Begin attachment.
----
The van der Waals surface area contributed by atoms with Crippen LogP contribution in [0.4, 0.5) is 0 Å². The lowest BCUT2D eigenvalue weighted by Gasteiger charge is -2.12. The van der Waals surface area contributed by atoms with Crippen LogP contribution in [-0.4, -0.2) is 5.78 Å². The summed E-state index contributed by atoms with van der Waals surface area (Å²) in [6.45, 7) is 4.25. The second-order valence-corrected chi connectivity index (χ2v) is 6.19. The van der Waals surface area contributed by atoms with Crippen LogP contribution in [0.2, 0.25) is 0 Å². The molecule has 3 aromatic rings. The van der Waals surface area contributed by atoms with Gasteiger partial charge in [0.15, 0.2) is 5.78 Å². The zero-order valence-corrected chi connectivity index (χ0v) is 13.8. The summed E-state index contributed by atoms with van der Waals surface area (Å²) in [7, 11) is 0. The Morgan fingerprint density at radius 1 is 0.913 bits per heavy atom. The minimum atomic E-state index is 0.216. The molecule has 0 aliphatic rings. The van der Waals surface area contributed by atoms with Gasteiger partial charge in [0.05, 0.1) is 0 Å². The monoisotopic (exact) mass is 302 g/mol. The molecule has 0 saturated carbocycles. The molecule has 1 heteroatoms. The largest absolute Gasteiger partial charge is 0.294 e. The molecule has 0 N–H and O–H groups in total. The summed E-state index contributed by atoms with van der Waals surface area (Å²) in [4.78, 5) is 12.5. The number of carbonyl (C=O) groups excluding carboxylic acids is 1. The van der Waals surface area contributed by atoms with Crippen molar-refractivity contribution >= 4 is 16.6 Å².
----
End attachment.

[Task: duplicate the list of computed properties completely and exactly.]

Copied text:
The van der Waals surface area contributed by atoms with Crippen LogP contribution in [0.4, 0.5) is 0 Å². The lowest BCUT2D eigenvalue weighted by Gasteiger charge is -2.12. The van der Waals surface area contributed by atoms with Crippen LogP contribution in [-0.4, -0.2) is 5.78 Å². The summed E-state index contributed by atoms with van der Waals surface area (Å²) in [6.45, 7) is 4.25. The second-order valence-corrected chi connectivity index (χ2v) is 6.19. The van der Waals surface area contributed by atoms with Crippen LogP contribution in [0.2, 0.25) is 0 Å². The molecule has 3 aromatic rings. The van der Waals surface area contributed by atoms with Gasteiger partial charge in [0.15, 0.2) is 5.78 Å². The zero-order valence-corrected chi connectivity index (χ0v) is 13.8. The summed E-state index contributed by atoms with van der Waals surface area (Å²) in [7, 11) is 0. The Morgan fingerprint density at radius 1 is 0.913 bits per heavy atom. The minimum atomic E-state index is 0.216. The molecule has 0 aliphatic rings. The van der Waals surface area contributed by atoms with Gasteiger partial charge in [0.05, 0.1) is 0 Å². The monoisotopic (exact) mass is 302 g/mol. The molecule has 0 saturated carbocycles. The molecule has 1 heteroatoms. The largest absolute Gasteiger partial charge is 0.294 e. The molecule has 0 N–H and O–H groups in total. The summed E-state index contributed by atoms with van der Waals surface area (Å²) in [4.78, 5) is 12.5. The number of carbonyl (C=O) groups excluding carboxylic acids is 1. The van der Waals surface area contributed by atoms with Crippen molar-refractivity contribution >= 4 is 16.6 Å².